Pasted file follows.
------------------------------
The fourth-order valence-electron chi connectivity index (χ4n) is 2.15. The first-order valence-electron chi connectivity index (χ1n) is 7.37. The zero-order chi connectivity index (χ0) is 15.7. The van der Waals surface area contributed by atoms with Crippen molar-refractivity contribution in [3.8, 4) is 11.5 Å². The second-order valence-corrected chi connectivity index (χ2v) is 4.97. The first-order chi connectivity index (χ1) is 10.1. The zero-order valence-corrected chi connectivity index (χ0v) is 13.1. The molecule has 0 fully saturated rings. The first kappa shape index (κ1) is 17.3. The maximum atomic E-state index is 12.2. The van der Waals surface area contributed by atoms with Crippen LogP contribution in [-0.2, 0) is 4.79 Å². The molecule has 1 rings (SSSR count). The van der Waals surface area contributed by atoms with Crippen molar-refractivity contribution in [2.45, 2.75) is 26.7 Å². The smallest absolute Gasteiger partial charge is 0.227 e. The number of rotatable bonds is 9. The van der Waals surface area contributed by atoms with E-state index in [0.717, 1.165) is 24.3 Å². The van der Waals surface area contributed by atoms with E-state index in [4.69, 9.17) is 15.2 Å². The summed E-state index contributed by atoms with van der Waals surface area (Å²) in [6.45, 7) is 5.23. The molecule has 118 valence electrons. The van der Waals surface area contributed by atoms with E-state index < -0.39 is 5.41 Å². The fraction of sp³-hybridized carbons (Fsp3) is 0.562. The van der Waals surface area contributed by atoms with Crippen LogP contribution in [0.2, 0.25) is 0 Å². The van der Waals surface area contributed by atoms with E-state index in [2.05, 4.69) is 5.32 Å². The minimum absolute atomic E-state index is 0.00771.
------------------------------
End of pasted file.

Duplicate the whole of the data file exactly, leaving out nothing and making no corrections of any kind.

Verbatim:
The fourth-order valence-electron chi connectivity index (χ4n) is 2.15. The first-order valence-electron chi connectivity index (χ1n) is 7.37. The zero-order chi connectivity index (χ0) is 15.7. The van der Waals surface area contributed by atoms with Crippen molar-refractivity contribution in [3.8, 4) is 11.5 Å². The second-order valence-corrected chi connectivity index (χ2v) is 4.97. The first-order chi connectivity index (χ1) is 10.1. The zero-order valence-corrected chi connectivity index (χ0v) is 13.1. The molecule has 0 fully saturated rings. The first kappa shape index (κ1) is 17.3. The maximum atomic E-state index is 12.2. The van der Waals surface area contributed by atoms with Crippen LogP contribution in [-0.2, 0) is 4.79 Å². The molecule has 1 rings (SSSR count). The van der Waals surface area contributed by atoms with Crippen molar-refractivity contribution in [2.45, 2.75) is 26.7 Å². The smallest absolute Gasteiger partial charge is 0.227 e. The number of rotatable bonds is 9. The van der Waals surface area contributed by atoms with E-state index in [0.717, 1.165) is 24.3 Å². The van der Waals surface area contributed by atoms with E-state index in [4.69, 9.17) is 15.2 Å². The summed E-state index contributed by atoms with van der Waals surface area (Å²) in [6.45, 7) is 5.23. The molecule has 118 valence electrons. The van der Waals surface area contributed by atoms with E-state index < -0.39 is 5.41 Å². The fraction of sp³-hybridized carbons (Fsp3) is 0.562. The van der Waals surface area contributed by atoms with Crippen LogP contribution in [0.2, 0.25) is 0 Å². The van der Waals surface area contributed by atoms with E-state index in [2.05, 4.69) is 5.32 Å². The minimum absolute atomic E-state index is 0.00771.